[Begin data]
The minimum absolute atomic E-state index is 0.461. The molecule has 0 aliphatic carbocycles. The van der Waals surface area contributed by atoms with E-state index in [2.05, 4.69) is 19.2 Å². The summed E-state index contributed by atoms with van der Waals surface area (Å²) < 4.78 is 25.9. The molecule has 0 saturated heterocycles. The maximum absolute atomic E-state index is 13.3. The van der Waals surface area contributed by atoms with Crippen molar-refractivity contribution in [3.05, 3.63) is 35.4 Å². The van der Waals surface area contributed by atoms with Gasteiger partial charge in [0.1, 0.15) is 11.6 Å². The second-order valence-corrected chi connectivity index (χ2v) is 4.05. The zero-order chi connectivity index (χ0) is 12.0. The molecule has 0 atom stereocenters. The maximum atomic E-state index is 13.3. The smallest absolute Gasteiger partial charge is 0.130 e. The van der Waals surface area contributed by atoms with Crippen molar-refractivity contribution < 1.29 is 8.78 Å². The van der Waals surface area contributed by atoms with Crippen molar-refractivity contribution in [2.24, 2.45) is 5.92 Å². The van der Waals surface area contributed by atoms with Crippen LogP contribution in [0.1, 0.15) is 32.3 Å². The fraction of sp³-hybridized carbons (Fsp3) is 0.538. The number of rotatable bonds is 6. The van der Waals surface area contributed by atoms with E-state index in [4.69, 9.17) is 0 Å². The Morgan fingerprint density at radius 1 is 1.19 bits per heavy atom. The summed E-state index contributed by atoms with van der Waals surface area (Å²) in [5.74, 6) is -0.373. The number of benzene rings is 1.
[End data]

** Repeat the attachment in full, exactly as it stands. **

The minimum absolute atomic E-state index is 0.461. The molecule has 0 aliphatic carbocycles. The van der Waals surface area contributed by atoms with E-state index in [2.05, 4.69) is 19.2 Å². The summed E-state index contributed by atoms with van der Waals surface area (Å²) < 4.78 is 25.9. The molecule has 0 saturated heterocycles. The maximum absolute atomic E-state index is 13.3. The van der Waals surface area contributed by atoms with Crippen molar-refractivity contribution in [3.05, 3.63) is 35.4 Å². The van der Waals surface area contributed by atoms with Gasteiger partial charge in [0.1, 0.15) is 11.6 Å². The second-order valence-corrected chi connectivity index (χ2v) is 4.05. The zero-order chi connectivity index (χ0) is 12.0. The molecule has 0 atom stereocenters. The maximum atomic E-state index is 13.3. The smallest absolute Gasteiger partial charge is 0.130 e. The van der Waals surface area contributed by atoms with Crippen molar-refractivity contribution < 1.29 is 8.78 Å². The van der Waals surface area contributed by atoms with Crippen molar-refractivity contribution in [2.24, 2.45) is 5.92 Å². The van der Waals surface area contributed by atoms with Crippen LogP contribution in [0.1, 0.15) is 32.3 Å². The fraction of sp³-hybridized carbons (Fsp3) is 0.538. The number of rotatable bonds is 6. The van der Waals surface area contributed by atoms with E-state index in [4.69, 9.17) is 0 Å². The Morgan fingerprint density at radius 1 is 1.19 bits per heavy atom. The summed E-state index contributed by atoms with van der Waals surface area (Å²) in [5.74, 6) is -0.373. The number of benzene rings is 1.